Muslims rage against US’ Jerusalem decision
JERUSALEM - Agence France-Presse
Protests have already taken place in Indonesia, Malaysia, Pakistan, Bangladesh, Egypt, India, Iran, and Turkey and hundreds of Palestinians clashed with Israeli troops in the West Bank cities of Hebron, Bethlehem and Ramallah.
In several cities and town, angry protesters hurled stones at Israeli troops who responded with tear gas and rubber bullets. Smoke rose over Bethlehem.
Jerusalem is home to major Muslim and Christian shrines, as well as Judaism’s holiest site. The city’s Israeli-annexed eastern sector is sought by the Palestinians as a future capital, while Israel says it won’t relinquish any part of the city.
On Dec. 8, clashes erupted after Palestinians poured out of mosques after midday prayers, the highlight of the Muslim religious week.
Israeli soldiers shot dead a Palestinian man on Dec. 8 near the Gaza border in the clashes, the Palestinian Health Ministry has said.
The Israeli military said hundreds of Palestinians were rolling burning tires and throwing rocks at soldiers across the border.
Palestinian political groups had called for massive demonstrations in the West Bank, Gaza Strip and east Jerusalem on Dec. 8.
Separately, the Gaza-based leader of the armed Palestinian resistance group Hamas agitated for a third uprising against Israel by calling for a “day of rage.”
On Dec. 8, all eyes were on east Jerusalem’s Old City, home to the Al-Aqsa Mosque compound, which is Islam’s third holiest shrine and stands on the remnants of Judaism’s holiest site. One of the compound’s outer walls is the holiest site where Jews can pray.
In the past, Israeli authorities often imposed age restrictions, barring younger Muslims from entering the Al Aqsa compound during periods of tensions.
The preacher at Al Aqsa told worshippers that the city will “remain Muslim and Arab.”
“All we want from the Arab and Muslim leaders is action and not statements of denunciation,” Sheikh Yousef Abu Sneineh said to the approximately 27,000 worshippers.
Around 2,000 people later gathered in the plaza around the mosque, chanting: “With our soul and blood, we will defend Al Aqsa and Jerusalem.”
“During the riots IDF soldiers fired selectively towards two main instigators and hits were confirmed,” the army statement said.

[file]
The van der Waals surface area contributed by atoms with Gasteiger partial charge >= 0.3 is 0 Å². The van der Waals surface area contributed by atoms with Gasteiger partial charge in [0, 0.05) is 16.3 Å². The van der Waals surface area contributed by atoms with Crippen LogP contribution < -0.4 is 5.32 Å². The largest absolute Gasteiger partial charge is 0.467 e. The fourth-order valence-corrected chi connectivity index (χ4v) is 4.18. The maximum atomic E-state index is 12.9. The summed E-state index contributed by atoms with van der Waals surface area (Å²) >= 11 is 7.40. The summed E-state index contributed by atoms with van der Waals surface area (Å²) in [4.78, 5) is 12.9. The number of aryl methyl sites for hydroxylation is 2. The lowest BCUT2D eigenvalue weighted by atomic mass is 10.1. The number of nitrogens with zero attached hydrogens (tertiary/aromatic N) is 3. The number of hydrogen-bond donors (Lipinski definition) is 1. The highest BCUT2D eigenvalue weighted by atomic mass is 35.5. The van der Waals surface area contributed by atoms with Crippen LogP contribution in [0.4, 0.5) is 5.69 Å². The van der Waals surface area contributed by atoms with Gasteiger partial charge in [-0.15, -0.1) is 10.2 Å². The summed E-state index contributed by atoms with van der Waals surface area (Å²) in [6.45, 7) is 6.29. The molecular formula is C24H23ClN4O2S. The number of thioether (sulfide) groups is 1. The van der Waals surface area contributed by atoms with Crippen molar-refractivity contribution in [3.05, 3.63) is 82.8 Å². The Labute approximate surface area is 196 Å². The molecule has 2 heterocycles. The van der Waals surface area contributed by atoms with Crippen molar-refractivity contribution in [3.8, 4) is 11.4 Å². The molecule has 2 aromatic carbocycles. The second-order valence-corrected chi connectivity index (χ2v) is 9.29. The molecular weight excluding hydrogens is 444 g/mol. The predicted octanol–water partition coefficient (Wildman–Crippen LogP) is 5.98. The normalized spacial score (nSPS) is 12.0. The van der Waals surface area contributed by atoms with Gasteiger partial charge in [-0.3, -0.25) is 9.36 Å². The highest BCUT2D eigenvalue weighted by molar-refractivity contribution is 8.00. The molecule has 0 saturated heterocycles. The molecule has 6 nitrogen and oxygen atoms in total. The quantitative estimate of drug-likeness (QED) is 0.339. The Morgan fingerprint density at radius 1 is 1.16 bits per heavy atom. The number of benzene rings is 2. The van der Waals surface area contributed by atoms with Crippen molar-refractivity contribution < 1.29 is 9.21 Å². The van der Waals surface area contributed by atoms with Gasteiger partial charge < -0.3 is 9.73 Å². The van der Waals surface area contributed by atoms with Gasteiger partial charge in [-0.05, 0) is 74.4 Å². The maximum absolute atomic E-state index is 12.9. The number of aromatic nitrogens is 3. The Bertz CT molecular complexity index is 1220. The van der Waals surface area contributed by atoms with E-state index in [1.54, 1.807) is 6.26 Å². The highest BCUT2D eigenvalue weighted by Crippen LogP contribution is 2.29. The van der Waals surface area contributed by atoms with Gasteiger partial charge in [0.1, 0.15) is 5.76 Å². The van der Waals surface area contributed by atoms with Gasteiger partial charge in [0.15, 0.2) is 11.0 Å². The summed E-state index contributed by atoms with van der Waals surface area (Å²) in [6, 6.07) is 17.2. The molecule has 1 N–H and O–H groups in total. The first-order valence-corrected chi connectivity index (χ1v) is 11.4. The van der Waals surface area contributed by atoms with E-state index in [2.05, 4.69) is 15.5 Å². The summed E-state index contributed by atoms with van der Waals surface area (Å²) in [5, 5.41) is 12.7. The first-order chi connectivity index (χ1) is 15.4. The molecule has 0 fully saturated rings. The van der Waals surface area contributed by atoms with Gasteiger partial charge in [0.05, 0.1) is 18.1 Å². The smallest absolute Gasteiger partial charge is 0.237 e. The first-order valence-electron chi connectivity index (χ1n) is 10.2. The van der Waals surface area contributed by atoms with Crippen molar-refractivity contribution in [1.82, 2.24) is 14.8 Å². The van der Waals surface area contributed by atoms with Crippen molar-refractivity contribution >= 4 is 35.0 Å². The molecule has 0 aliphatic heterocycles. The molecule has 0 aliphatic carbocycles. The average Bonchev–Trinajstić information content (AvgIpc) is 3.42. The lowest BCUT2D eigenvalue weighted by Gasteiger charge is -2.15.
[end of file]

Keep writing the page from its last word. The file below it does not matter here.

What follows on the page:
In neighboring Jordan, hundreds of protesters in the capital, Amman, chanted “Jerusalem is Arab” and “America is the head of the snake.”
Protests were held across Istanbul, with thousands of pro-Palestine supporters marching after Friday prayers.
Chanting slogans including “Jerusalem is ours and will remain so!” and “down with America, down with Israel,” the protesters marched after Friday prayers at the Ottoman-era Fatih mosque in the center of Istanbul.
At a summit in Paris, the leaders of France and Lebanon warned that the U.S. decision to recognize Jerusalem as Israel’s capital threatened stability throughout the region.
French President Emmanuel Macron said he was “launching an appeal for calm and responsibility.” Lebanese Prime Minister Saad Hariri said the U.S. decision “will further complicate the peace process and pose an additional challenge to the stability of the whole region.”
The European Union’s foreign policy chief also on Dec. 8 sounded the alarm on the U.S. decision to recognize Jerusalem as Israel’s capital, warning of its “very worrying potential impact.”
At a joint news conference with Jordanian Foreign Minister Ayman Al Safadi, Federica Mogherini said: “We were in close contact as always but particularly in these last days during and after the announcement by Mr. Trump on the U.S. decision [on] Jerusalem.
“We both agree that it is a decision that has a very worrying potential impact in this very fragile context.”
“No one can afford any further destabilization, and especially those living in the region... More violence and chaos are absolutely to be avoided, they are in no one’s interest,” she added.
Russian Foreign Minister Sergei Lavrov said on Dec. 8 that the recognition of Jerusalem as Israel’s capital by the United States runs counter to common sense.
“This announcement runs counter to common sense,” Lavrov told a news conference in Vienna.
Meanwhile, the U.S. Secretary of State Rex Tillerson said on Dec. 8 that the relocation of the U.S. embassy to Jerusalem would probably not take place for at least two years.
“This is not something that is going to happen this year or probably not next year but the president does want us to move in a very concrete, very steadfast way,” Tillerson said after talks in Paris with French Foreign Minister Jean-Yves Le Drian.